The nonheroic subject triumphs in the ten apocryphas with which Still Life with a Bridle concludes: an executioner’s enigmatic words; the aftermath of a disaster at sea; a giant who “made a profession of his anomaly,” a colonial agent; an entomologist who believes insects have taken over his body; an inventor’s desire to create a perpetuum mobile; the shelter in which members of an expedition to find a northern route to China passed the winter of 1597-1598; an episode in Spinoza’s life, “passed over in silence by some biographers, while others consider it only an incomprehensible, youthful whim”; a letter of disputed authenticity, discovered in 1924, from the painter Vermeer to the scientist Leeuwenhoek on the difference between science, which strives to explain the world, and art, which seeks to represent the world and reconcile man to it; and last, longest, and best, “Epilogue,” on the life and death of Cornelius Troost, “textile merchant and unknown hero of history,” of whom no portrait was painted but Herbert’s in words. These apocryphas stand somewhere between the essays which precede them and the very brief prose pieces (“Hen,” “Armchair,” and others) in Herbert’s Selected Poems (1968). They exist as well somewhere between the art of the seventeenth century Dutch painters on the one hand and Borges’ teasingly historical ficciones, Italo Calvino’s playful scientific cosmicomics, and Guy Davenport’s “assemblages of fact and necessary fiction”—particularly those in Tatlin(1974) and DaVinci’s Bicycle (1979)—on the other. Written in a prose at once dazzling and unassuming—and translated with equal artistry—Still Life with a Bridle soars above the “inaccessible surface” it both reflects and reflects upon in the ceaseless travel of its author’s restless, speculative imagination. It ends as it begins, with a traveler crossing a border, in this case going from life to death: “Then they would cover all the mirrors in the house, and turn all the pictures to the walls so the image of a girl writing a letter, of ships in open sea, of peasants dancing under a tall oak, would not stop the one who wanders toward unimaginable worlds from going on his way.” For Herbert and for his reader, the imaginable worlds of the still life prove sufficiently arresting. “Better to be the creaking of a floor,” Herbert once wrote, “than shrill transparent perfection.”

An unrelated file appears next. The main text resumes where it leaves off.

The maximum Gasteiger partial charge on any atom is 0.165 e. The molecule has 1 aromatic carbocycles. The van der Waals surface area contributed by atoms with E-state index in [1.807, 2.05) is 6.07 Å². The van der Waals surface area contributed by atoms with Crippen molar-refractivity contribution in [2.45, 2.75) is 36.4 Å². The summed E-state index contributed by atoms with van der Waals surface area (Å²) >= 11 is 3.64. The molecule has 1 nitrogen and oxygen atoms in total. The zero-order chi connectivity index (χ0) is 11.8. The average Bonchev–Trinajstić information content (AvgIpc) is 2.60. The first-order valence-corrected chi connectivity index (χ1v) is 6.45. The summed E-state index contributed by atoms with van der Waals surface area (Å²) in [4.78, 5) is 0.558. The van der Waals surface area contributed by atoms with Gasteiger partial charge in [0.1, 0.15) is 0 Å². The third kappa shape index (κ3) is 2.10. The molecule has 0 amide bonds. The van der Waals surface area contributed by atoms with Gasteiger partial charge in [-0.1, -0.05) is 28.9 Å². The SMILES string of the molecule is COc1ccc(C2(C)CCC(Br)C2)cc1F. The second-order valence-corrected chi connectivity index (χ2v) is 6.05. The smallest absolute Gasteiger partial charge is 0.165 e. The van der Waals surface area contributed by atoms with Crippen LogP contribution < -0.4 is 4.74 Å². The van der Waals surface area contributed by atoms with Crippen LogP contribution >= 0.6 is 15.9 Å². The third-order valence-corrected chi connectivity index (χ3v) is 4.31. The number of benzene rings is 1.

Sources for Further Study

Los Angeles Times Book Review. November 3, 1991, p. 3.

The New York Times Book Review. XCVII, January 19, 1992, p. 15.

The New Yorker. LXVII, December 23, 1991, p. 100.